• Categories: The Awards are given in three categories: 
      • Padma Vibhushan is awarded for ‘exceptional and distinguished service;  
      • Padma Bhushan is awarded for ‘distinguished service of a high order’; and  
      • Padma Shri is awarded for ‘distinguished service’.
    • For 2024, the President had approved the conferment of 132 Padma awards, including two duo cases (in a duo case, the award is counted as one).
      • The list comprises five Padma Vibhushan, 17 Padma Bhushan, and 110 Padma Shri awards.

    Source: TH

    Syllabus: GS3/Science and Technology

    Context

    • A new World Economic Forum (WEF) report suggested that Earth Observation (EO) data could add up to $3.8 trillion to the global GDP by 2030, while advancing a wide range of climate and nature solutions.

    About Earth Observation (EO)

    • It involves the process of gathering information about the planet’s physical, chemical, and biological systems using remote sensing technologies such as satellites, drones, and sensors.
    • It allows us to study things like land use, weather patterns, and biodiversity from afar.
    • The EO data helps us understand our planet’s changes, manage resources, and make decisions about the environment.

    Key Findings of the Report

    • Economic and Environmental Impact: The global value of EO data is projected to increase from $266 billion to over $700 billion by 2030.
      • EO has the potential to reduce greenhouse gas emissions by up to 2.2 gigatonnes annually, equivalent to the emissions of 476 million cars.
    • Region Wise: By 2030, the Asia Pacific region is anticipated to lead in capturing the value of EO, potentially reaching $315 billion.
      • Africa and South America are expected to experience the most substantial percentage growth in this regard.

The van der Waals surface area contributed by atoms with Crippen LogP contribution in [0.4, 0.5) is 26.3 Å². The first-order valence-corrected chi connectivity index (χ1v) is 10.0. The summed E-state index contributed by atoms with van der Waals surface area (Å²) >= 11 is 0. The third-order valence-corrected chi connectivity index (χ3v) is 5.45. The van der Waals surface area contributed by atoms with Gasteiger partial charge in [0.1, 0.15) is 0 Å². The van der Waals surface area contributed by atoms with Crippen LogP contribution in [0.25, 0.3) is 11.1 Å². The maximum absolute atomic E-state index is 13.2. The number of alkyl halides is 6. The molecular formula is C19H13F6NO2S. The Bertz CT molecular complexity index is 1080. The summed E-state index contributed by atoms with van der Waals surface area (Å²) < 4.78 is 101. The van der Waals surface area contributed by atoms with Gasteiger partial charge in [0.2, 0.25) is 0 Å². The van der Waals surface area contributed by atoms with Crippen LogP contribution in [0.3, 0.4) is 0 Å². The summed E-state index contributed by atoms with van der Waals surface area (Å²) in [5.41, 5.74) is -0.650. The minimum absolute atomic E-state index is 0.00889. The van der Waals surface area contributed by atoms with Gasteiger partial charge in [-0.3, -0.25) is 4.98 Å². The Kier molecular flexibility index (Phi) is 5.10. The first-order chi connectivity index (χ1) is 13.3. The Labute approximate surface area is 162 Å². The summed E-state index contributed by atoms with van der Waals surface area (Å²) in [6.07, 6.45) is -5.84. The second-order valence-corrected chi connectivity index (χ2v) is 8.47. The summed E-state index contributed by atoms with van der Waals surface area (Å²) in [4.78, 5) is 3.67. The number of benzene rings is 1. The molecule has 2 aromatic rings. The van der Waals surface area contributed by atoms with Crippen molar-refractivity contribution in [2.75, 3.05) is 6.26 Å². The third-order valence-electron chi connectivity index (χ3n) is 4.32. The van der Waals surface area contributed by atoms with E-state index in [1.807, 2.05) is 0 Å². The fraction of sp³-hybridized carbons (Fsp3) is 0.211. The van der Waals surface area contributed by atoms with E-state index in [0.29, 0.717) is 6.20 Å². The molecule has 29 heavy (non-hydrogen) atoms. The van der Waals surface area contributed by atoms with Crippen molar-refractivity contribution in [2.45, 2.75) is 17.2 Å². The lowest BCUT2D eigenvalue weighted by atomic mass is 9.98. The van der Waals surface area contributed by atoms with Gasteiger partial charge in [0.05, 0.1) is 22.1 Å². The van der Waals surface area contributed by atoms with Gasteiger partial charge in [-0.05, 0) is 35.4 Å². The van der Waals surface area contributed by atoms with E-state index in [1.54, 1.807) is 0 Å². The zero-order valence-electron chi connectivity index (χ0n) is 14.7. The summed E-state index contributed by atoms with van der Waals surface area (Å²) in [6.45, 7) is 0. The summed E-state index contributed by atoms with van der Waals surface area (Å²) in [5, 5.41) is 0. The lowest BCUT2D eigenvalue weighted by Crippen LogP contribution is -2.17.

• Sector Wise: Approximately 94% of the total value that EO could offer by 2030 is projected to come from sectors like agriculture, electricity and utilities, government, insurance, mining, oil and gas, and supply chain and transport.
      • EO data can help industries innovate, work more efficiently, and manage risks better worldwide.

    Role of Technology

    • The report identifies the convergence of EO with artificial intelligence, digital twins, and climate technology as a vital component of the Fourth Industrial Revolution.
      • It offers a powerful toolset for economic prosperity and sustainable growth.
    • As EO data approaches mainstream accessibility, organisations across nearly all industries stand to benefit from these valuable sustainability insights.

    Source: NDTV

    In News 

    • Deep-sea mining companies  have been exploring the the Cook Islands for minerals used in electric car batteries

    About Cook Islands

    • Cook Islands comprises 15 small islands, spread over 2.2 million square kilometres, between American Samoa and French Polynesia, South of Hawaii.

    •  The Cook Islands lie in the South Pacific Ocean, about 2 900 km northeast of New Zealand and about 4500 km south of Hawaii. 
    • Avrarua, on the island of Rarotonga, is the national capital. 
    • Cook Islands is self-governing in ‘free association’ with New Zealand, an arrangement dating from August 1965.